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Wipe out

Apr 14, 20034 mins
Green ITNetworking

* Cleansing the hard drive before recycling your old computers

Last month, I wrote an article about recycling your old computers (see link below). The methods I talked about included donating them to a charity or sending them to a recycling center that will reclaim usable parts and safely discard the rest.  A couple of readers wrote to tell me I failed to mention what I thought was obvious: the need to completely wipe clean the hard disk before giving away your computer.

Kate Mcgee of Oracle wrote, “You should be aware that data continues to exist on hard drives, PDAs, etc.  Before they are donated they need to be wiped to Level 2 for most company proprietary stuff, and anything that you may have used for classified projects will have to be wiped to Level 7, or anyone can access that data.”

Cigital security consultant James Stibbards sent me a link( to a recent story in The Salt Lake Tribune that points out what can happen if you fail to properly and completely remove all data from your hard drive before giving away the computer.  It seems that a pair of graduate students at the Massachusetts Institute of Technology’s Laboratory for Computer Science led a project to collect old hard disks to see what information could be harvested from them.

Students Simson Garfinkel and Abhi Shelat collected 158 used hard drives, most of which were purchased on eBay or at secondhand stores.  They discovered that 69 of those disks had recoverable files on them, yielding everything from medical correspondence, love letters, pornography, to credit card numbers and ATM transactions with account numbers.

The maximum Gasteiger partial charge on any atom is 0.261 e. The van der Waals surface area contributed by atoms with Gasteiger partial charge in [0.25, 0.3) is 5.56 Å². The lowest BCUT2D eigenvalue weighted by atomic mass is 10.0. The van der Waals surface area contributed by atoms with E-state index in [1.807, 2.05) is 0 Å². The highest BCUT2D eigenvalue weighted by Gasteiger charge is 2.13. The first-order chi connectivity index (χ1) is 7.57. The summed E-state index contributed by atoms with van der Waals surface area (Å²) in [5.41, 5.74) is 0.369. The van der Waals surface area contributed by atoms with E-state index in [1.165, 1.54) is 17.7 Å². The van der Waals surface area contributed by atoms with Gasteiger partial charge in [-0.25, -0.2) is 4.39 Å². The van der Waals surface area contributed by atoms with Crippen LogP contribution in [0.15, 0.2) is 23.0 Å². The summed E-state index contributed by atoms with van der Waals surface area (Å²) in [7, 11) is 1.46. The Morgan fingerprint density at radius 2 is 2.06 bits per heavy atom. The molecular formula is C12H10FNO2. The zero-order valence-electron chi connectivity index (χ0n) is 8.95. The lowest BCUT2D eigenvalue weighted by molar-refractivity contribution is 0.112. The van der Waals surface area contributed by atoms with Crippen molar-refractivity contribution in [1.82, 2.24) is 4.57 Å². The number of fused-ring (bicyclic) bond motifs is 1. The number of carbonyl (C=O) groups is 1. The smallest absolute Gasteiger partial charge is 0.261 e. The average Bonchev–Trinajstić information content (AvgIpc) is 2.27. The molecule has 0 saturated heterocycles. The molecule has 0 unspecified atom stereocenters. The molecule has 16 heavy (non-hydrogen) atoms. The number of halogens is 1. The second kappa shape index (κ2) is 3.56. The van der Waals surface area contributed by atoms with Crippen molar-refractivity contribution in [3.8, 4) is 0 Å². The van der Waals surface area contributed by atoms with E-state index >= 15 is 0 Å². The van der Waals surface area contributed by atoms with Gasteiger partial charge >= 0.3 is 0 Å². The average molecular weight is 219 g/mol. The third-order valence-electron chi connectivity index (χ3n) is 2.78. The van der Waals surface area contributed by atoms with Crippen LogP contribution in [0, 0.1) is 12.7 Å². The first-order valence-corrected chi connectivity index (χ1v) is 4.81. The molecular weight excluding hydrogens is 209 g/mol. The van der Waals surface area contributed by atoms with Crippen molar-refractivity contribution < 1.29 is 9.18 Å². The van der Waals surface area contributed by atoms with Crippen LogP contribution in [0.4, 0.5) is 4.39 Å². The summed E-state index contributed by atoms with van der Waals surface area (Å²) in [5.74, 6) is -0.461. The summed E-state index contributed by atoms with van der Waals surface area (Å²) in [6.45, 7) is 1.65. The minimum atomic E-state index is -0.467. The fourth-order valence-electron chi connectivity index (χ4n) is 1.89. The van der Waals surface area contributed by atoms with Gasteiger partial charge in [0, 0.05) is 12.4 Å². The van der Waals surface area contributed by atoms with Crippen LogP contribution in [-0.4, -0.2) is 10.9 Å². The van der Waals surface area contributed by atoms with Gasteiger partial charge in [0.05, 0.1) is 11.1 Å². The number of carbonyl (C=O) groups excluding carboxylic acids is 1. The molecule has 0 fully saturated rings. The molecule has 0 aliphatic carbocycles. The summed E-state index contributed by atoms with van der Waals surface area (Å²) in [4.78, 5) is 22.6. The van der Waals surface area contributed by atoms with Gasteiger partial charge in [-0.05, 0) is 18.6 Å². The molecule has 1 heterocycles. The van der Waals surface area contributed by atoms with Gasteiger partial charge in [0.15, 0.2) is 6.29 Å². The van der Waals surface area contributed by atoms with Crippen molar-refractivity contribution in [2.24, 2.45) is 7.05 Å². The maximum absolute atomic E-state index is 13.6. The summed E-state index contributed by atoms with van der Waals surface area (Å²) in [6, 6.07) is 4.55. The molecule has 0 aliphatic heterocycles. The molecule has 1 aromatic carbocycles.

As most IT professionals know, deleting a file does not mean it is gone from the disk; the file’s name is simply gone from the computer’s directory.  Even formatting a hard disk may not be enough to clear off the files.  The MIT students found that 51 of the hard disks they tested had been formatted; yet 19 of them still contained recoverable data.

The U.S. Department of Defense has outlined a number of methods to remove unclassified data from its computers before the PCs are redistributed.  The method chosen for use would be determined by the type of data on the disk.  Among the methods are:

* Deleting – making the files unreadable unless recovered by utility software or other techniques.

* Overwriting – replacing data with zeroes or other meaningless data.

* Degaussing – applying a magnetic field to a magnetic medium to make all data unreadable, typically making the disk permanently unusable.

* Destruction – physically destroying the disk so that no data can be recovered in any way.

The link to the DoD site below provides you with specifications for cleansing hard disks, as well as information on specific products or utilities you can use.  Among the products the government uses are:

* No Trace by Communication Technologies (

* DataEraser by ONTRACK Data International (

* UniShred Pro by Los Altos Technologies (

* Clean Drive by Access Data (

* Sanitizer by Infraworks (

I would expect that most business users would find the use of such tools adequate for completely removing or overwriting data before redeploying a PC elsewhere, such as donating it to a charity.  If you intend to recycle your computer by allowing it to be disassembled for parts, you can play it safe by removing and physically destroying the hard disk before carting the computer off to the recycling center.

If you have classified information on computers that are headed for the trash heap, I recommend you contact the Defense Information Systems Agency ( for advice on how to properly handle the data.

Linda Musthaler is vice president of Currid & Company.  You can write to her at